This is what the 'dozens of strange moving lights' were in the skies over Lancashire last night
We might be living in strange times, but at least we can report that we're not being invaded by a fleet of marauding alien space craft...just yet.
But if you'd been gazing at the night sky last night, you might have spotted a long line of white objects cruising through the cloudless sky.
The bright lights, seen moving in formation, are the work of Silicon Valley billionaire Elon Musk.
Known as Starlink, they are a satellite constellation sent into space by the tech entrepreneur as part of his Space X mission to eventually colonise Mars.
If you had been gazing at the sky at around 10pm (April 19) - looking south-west to east - you would have witnessed around 30 of the satellites sailing through the night.
Like something out of a science fiction film, Musk's satellites are part of a privately funded space project that aims to send spaceships to Mars to help colonise the Red Planet.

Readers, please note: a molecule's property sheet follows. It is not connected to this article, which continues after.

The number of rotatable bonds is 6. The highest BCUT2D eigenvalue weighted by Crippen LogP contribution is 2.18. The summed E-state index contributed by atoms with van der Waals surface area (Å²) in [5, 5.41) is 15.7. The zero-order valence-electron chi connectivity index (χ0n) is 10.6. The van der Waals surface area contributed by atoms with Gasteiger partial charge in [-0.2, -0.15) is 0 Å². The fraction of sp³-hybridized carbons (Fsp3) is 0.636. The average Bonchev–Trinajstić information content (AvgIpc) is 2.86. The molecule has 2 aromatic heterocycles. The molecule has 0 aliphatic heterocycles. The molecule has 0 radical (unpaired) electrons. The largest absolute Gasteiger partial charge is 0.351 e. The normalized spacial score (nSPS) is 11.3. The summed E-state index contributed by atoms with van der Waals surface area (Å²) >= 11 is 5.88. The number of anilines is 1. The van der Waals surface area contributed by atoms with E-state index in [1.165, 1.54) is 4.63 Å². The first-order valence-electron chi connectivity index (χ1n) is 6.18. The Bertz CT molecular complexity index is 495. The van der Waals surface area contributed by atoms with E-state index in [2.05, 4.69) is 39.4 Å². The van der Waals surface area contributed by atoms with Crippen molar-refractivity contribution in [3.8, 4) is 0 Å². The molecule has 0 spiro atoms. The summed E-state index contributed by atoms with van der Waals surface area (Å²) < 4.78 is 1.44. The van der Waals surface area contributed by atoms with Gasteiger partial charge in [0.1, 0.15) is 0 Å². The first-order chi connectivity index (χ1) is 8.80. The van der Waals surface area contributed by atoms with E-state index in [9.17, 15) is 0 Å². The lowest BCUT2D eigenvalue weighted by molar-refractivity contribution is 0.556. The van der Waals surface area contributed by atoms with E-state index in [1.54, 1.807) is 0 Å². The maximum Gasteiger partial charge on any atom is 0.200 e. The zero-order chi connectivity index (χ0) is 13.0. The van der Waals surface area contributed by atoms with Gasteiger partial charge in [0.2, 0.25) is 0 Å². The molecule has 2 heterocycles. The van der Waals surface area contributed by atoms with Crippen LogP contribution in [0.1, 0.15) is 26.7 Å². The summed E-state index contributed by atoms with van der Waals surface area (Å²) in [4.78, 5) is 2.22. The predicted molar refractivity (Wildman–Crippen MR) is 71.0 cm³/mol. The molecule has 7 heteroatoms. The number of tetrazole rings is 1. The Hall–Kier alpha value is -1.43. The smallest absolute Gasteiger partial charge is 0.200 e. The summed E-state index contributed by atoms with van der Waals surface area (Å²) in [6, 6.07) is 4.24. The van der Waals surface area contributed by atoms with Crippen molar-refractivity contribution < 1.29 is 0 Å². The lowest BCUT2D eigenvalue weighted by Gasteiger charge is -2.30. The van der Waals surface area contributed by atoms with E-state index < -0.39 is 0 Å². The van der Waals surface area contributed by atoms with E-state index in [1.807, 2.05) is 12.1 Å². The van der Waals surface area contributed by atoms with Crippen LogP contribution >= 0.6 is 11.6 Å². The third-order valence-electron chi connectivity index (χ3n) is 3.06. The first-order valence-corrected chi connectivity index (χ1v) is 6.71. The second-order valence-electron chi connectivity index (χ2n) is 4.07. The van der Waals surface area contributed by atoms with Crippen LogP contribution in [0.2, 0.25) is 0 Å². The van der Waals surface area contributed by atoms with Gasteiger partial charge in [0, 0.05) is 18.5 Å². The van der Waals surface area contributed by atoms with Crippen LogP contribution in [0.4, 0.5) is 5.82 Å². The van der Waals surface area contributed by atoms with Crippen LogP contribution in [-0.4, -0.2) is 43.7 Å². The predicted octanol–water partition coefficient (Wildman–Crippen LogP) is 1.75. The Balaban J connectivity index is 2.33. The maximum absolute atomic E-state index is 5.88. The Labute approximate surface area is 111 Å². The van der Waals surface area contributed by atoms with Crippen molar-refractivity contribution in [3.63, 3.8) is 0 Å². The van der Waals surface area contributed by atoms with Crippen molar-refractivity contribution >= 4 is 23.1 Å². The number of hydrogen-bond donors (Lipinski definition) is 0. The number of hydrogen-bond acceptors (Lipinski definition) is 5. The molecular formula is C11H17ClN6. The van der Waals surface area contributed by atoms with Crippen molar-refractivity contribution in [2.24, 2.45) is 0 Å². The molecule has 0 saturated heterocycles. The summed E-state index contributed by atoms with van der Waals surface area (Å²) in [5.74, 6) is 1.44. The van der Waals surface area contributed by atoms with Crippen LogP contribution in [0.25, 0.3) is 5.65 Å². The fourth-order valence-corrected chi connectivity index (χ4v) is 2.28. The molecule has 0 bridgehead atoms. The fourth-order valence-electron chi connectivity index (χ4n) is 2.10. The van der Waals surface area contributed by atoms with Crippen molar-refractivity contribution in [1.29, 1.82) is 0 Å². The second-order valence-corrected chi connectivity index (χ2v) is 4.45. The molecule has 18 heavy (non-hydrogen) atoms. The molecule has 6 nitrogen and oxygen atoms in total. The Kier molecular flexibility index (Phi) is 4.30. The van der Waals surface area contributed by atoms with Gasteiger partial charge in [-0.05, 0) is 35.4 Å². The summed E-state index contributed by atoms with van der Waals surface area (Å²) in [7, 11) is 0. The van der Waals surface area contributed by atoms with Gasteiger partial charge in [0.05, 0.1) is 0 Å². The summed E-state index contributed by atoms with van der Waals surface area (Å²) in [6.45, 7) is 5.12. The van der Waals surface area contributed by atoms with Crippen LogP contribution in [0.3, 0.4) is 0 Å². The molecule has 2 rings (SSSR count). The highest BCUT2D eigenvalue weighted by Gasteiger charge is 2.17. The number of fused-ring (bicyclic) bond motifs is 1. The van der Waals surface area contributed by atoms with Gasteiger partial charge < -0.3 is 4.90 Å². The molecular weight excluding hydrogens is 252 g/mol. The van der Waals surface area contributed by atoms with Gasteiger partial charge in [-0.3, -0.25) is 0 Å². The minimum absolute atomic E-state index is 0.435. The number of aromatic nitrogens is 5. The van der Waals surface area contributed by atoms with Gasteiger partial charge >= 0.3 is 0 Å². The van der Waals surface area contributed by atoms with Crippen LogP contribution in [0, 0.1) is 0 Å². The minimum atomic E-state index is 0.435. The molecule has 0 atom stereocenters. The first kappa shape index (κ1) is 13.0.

But for now, the satellite constellation will be used to provide constant, high-speed internet access to users around the world.
The internet satellites operate in low orbit, 341 miles above Earth, and much lower than traditional communications satellites.
There are currently 362 Starlink satellites in orbit around Earth, with another 12,000 planned to be deployed in the next two years.
Eventually, Musk says there will be thousands of the mass-produced satellites orbiting Earth.
It means the sight of thousands of bright, moving lights will become common in the night skies over Britain.
It has even been suggested that the satellites might have been mistaken for a UFO sighting over Preston Prison in February.
And colonising space doesn't come cheap. Just ask Mr Musk.
The 48-year-old, who has a net worth of around $37 billion, said the total cost of his decade-long project has been estimated at an eye-watering $10 billion.
If you missed the spectacle last night, don't worry.
The satellites will be flying over the UK and visible from Lancashire until April 24.
So keep your eyes on the skies folks!